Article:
25.09.2011 to 10.11.2011
Radio str. 6/4


  • Dmitry Gutov
  • Anatoly Osmolovsky
  • Victor Alimpiev
  • Kolesnikov/Denisov
  • Oleg Tarkin
  • Masha Naimushin

Organizers: Moscow Museum of modern art;EN Агентство.Art

Curators: Kolesnikov/Denisov, Masha Naimushin

The Government Of Moscow

The Department of culture of Moscow

Russian Academy of arts

The significance of visual elements in contemporary art is a subject of debate among the Russian artistic community. The prevailing role of idea points to a changing role of form, material, colour, texture, urability, and the presence of an object as such in the work of art. Conceptual approach has diminished the role of all that is palpable and visual to secondary, and yet we still consider conceptual art to be visual. The choice of every element or technique becomes more then a mere part of making — they become a pronounced gesture, and a statement about the importance and role of itself. Thus colour — or the absence of it — which once used to be one of the main artistic tools has become an intellectualized address at its own meaning, perception, and function.

At the end of the fifties, an Italian artist Piero Manzoni, under the influence of monochromes by Yves Klein, has produced a series of works entitled ‘Achromes’. Although Manzoni’s ‘Achromes’ have not been the first attempt to abandon colour, they have articulated the theme of colourlessness, as a whole new direction of search of the meaning and use of colour in art.

In the Russian Orthodox tradition, from the time of the Church Fathers, colour has been linked to the emotional realm, and thus required a cautious approach. Gregory of Sinai, who has been and still is widely respected in Russia, urged his disciples to keep their minds ‘colourless’. Artist Andrey Monastyrsky quotes Gregory of Sinai in his essay ‘In Kashirka’, where he gives an account of his ‘colour obsessions’ — a state of mind, into which Monastyrsky had been driven by his spiritual experiments. Even if not influenced directly, artists of this exhibition are certainly familiar with the Orthodox tradition and its approach to colour, if not rooted in it.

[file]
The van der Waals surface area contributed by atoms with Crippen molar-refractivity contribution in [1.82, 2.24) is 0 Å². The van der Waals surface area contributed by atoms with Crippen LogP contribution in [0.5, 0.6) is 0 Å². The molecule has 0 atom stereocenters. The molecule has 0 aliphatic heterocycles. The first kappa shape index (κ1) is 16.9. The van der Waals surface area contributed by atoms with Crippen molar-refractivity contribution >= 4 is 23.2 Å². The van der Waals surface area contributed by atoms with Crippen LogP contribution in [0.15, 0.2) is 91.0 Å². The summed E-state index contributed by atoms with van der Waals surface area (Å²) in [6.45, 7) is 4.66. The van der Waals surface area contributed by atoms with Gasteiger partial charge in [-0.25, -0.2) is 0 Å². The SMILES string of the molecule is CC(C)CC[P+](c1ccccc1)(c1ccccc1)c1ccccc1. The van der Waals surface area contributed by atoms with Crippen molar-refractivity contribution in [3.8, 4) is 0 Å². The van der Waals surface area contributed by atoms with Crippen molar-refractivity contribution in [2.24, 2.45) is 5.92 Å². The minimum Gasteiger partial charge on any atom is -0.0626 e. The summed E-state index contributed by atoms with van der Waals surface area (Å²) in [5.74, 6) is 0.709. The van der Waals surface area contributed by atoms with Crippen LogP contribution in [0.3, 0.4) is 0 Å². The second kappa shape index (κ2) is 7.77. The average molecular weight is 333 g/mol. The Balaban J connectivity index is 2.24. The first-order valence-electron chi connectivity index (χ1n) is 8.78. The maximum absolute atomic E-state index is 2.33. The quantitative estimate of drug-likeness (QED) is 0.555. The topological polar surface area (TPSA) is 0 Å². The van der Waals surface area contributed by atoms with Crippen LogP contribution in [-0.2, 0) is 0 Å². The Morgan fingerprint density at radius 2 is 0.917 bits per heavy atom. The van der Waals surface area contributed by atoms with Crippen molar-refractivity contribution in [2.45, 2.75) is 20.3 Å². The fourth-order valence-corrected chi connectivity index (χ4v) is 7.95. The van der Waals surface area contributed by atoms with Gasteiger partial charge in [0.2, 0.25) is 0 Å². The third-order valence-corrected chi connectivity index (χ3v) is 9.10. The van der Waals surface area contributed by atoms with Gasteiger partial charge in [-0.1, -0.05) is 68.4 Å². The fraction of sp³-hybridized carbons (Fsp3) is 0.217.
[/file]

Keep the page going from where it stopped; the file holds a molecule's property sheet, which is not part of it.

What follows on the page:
The art exhibition ‘Achromatism’ is a glimpse on the use of colour in contemporary Russian art. The selected works are brought together not by the absence of colour, but by an artistic vision, in which colour ceases to be a protagonist in its own right. In the ‘Achromatism’ exhibition we see how the use of colour

has changed, and how colour is no longer meant to contribute psychological qualities or emotional energies. From deep red in the work by Analtoly Osmolovsky to the absolutely transparent in the work by Oleg Tyrkin, colour is no longer the emancipated active force employed by abstractionists, but rather a sign. It functions as a word, perhaps like ‘red’ in the ‘Red Square’ by Kazimir Malevich. Colour is no longer a mere physical component for the art of painting, contributing to the work its emotional powers. For Dmitri Gutov and Kolesnikov/Denisov, it is a carrier of the idea, which builds a complex system of associations and meanings. For Victor Alimpiev colour is totally subordinate to form and volume.

‘Achromatism’ represents works by important Russian artists, which mark, notwithstanding contrasting artistic approaches and methods, a path of complex balance between the idea and the employed visual elements.

Masha Naimushina